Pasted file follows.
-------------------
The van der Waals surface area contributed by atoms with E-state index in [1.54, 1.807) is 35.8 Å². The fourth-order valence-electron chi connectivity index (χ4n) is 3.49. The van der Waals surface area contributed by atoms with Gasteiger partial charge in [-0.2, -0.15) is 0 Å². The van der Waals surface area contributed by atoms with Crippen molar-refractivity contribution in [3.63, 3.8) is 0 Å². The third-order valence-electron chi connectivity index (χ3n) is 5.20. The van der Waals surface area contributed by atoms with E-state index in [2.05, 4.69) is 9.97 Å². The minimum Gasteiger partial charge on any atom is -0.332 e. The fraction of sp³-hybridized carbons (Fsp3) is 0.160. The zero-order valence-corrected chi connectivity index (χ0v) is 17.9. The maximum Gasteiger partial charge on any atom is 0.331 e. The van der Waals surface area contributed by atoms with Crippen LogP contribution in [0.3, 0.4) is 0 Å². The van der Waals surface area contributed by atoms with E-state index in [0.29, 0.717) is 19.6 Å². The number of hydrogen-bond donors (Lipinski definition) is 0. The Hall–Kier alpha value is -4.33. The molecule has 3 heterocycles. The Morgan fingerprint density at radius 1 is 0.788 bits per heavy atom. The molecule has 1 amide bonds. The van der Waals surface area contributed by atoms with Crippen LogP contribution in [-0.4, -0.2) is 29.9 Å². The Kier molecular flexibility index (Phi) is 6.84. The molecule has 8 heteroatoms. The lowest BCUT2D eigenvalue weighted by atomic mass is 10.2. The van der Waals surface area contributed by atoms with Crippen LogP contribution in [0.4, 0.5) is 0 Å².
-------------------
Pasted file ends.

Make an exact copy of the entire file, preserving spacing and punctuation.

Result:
The van der Waals surface area contributed by atoms with E-state index in [1.54, 1.807) is 35.8 Å². The fourth-order valence-electron chi connectivity index (χ4n) is 3.49. The van der Waals surface area contributed by atoms with Gasteiger partial charge in [-0.2, -0.15) is 0 Å². The van der Waals surface area contributed by atoms with Crippen molar-refractivity contribution in [3.63, 3.8) is 0 Å². The third-order valence-electron chi connectivity index (χ3n) is 5.20. The van der Waals surface area contributed by atoms with E-state index in [2.05, 4.69) is 9.97 Å². The minimum Gasteiger partial charge on any atom is -0.332 e. The fraction of sp³-hybridized carbons (Fsp3) is 0.160. The zero-order valence-corrected chi connectivity index (χ0v) is 17.9. The maximum Gasteiger partial charge on any atom is 0.331 e. The van der Waals surface area contributed by atoms with Crippen LogP contribution in [0.3, 0.4) is 0 Å². The van der Waals surface area contributed by atoms with E-state index in [0.29, 0.717) is 19.6 Å². The number of hydrogen-bond donors (Lipinski definition) is 0. The Hall–Kier alpha value is -4.33. The molecule has 3 heterocycles. The Morgan fingerprint density at radius 1 is 0.788 bits per heavy atom. The molecule has 1 amide bonds. The van der Waals surface area contributed by atoms with Crippen LogP contribution in [-0.4, -0.2) is 29.9 Å². The Kier molecular flexibility index (Phi) is 6.84. The molecule has 8 heteroatoms. The lowest BCUT2D eigenvalue weighted by atomic mass is 10.2. The van der Waals surface area contributed by atoms with Crippen LogP contribution in [0.4, 0.5) is 0 Å².